My thoughts on the 1993 wartime epic Stalingrad can be found over at Flickering Myth… reposted below…
The key moral concerns and central aspects of Stalingrad can be seen as part of the vast and ongoing period of German self-reflection that followed the fall of the Berlin wall in 1989 and the unification of East and West. It is a film seen through the eyes of the everyday soldier, the sort of conflicted and oppressed army member who could reasonably claim to be ‘only following orders’ but at some point (or so we are led to believe) will justifiably break rank and abandon the party line.
A strong sense of the pure claustrophobic horror of this World War 2 turning point is made explicit in this historical epic. Amidst the blood drenched cityscapes of the Russian location there is paranoia and a calling to question of every impulse and moral ambiguity. In a sense, the film is simply saying ‘war is Hell’. But there is also a clear message that the German military were also amongst those who were abused by the Nazi war machine, a fact that carries substantial weight in this culturally dated but nevertheless impressive drama.
Featuring a strong cast of performers who believably portray this Godforsaken location with emotion and character, the film is full of characters being instructed to ‘shoot anything that moves’, with the mixed messages and confusion of battle coming through as loud and clear as the firing squads.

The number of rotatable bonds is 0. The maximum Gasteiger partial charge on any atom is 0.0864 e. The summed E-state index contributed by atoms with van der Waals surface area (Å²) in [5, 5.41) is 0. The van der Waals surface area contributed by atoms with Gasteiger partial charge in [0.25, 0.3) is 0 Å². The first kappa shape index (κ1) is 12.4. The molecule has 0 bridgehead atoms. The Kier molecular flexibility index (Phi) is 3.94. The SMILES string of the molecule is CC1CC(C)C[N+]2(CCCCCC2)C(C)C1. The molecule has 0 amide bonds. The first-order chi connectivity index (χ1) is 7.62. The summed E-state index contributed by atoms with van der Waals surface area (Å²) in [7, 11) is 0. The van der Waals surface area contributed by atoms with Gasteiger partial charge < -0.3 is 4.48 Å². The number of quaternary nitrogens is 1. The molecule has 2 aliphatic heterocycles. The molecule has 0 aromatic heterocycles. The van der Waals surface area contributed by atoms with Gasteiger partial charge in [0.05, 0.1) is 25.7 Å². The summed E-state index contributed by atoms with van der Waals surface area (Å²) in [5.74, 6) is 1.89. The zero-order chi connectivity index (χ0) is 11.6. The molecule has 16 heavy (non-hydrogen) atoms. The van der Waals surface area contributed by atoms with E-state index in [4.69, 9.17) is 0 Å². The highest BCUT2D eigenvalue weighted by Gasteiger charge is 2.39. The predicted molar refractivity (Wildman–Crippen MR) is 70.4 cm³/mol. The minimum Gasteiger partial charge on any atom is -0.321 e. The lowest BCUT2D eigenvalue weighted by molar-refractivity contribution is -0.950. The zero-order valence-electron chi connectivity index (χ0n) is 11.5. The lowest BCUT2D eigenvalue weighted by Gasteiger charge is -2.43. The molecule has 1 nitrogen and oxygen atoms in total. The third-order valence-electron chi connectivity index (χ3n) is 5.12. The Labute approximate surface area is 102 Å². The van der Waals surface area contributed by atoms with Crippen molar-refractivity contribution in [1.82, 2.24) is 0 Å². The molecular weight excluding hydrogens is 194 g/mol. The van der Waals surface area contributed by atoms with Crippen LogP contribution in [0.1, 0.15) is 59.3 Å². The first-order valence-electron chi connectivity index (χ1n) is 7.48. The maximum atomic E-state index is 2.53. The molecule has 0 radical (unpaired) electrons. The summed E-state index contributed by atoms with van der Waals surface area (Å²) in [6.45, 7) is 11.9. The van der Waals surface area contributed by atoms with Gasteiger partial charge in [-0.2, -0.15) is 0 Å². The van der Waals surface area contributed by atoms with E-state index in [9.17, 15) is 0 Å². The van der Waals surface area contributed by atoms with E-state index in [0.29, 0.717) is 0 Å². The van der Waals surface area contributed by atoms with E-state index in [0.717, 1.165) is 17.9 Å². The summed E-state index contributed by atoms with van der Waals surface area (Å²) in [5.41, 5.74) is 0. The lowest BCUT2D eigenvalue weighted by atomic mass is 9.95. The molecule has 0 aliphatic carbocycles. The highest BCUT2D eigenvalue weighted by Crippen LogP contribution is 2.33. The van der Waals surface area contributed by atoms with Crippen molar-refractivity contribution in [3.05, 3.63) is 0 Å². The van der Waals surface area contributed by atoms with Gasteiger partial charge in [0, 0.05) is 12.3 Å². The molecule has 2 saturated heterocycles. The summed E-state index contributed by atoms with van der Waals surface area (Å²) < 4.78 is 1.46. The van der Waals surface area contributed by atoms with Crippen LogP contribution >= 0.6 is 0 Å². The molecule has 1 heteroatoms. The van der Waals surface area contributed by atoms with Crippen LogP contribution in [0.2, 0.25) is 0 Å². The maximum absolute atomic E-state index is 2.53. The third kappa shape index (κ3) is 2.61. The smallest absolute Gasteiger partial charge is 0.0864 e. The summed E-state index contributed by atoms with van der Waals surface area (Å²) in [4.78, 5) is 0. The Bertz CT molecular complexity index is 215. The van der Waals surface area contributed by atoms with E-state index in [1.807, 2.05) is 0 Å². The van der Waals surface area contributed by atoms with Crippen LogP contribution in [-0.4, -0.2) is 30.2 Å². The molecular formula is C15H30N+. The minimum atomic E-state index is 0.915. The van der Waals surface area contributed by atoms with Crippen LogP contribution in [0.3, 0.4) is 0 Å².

Beginning in the summer of 1942 as the German Army are relaxing on the Italian island of Sardinia, the set up to the film starts off in amazingly relaxed fashion. The German army are a long way from the Eastern Front, but after some more wine in the sunshine that is exactly where they are going. From then on, it is pretty much terrifying battle scarred action all the way. The film takes a fairly large horror film element, which casts paranoia and close-combat isolation together in fantastically dark fashion. There is even a shambling Russian soldier who edges along in the underground catacombs like some kind of a Soviet zombie.
The reality of war and the wounded is brought intensely home, but the central scene of the film comes around half way through when a soldier declares “We’re not Nazis” and another character replies “But you went along with it.” This central question of whether this is worse is a troubling philosophical point that goes far beyond even the worst excesses of blood, violence and gore.
An important and moving film, Stalingrad plays a vital part of the German artistic industries process of dealing with this most difficult part of the nation’s history and consciousness.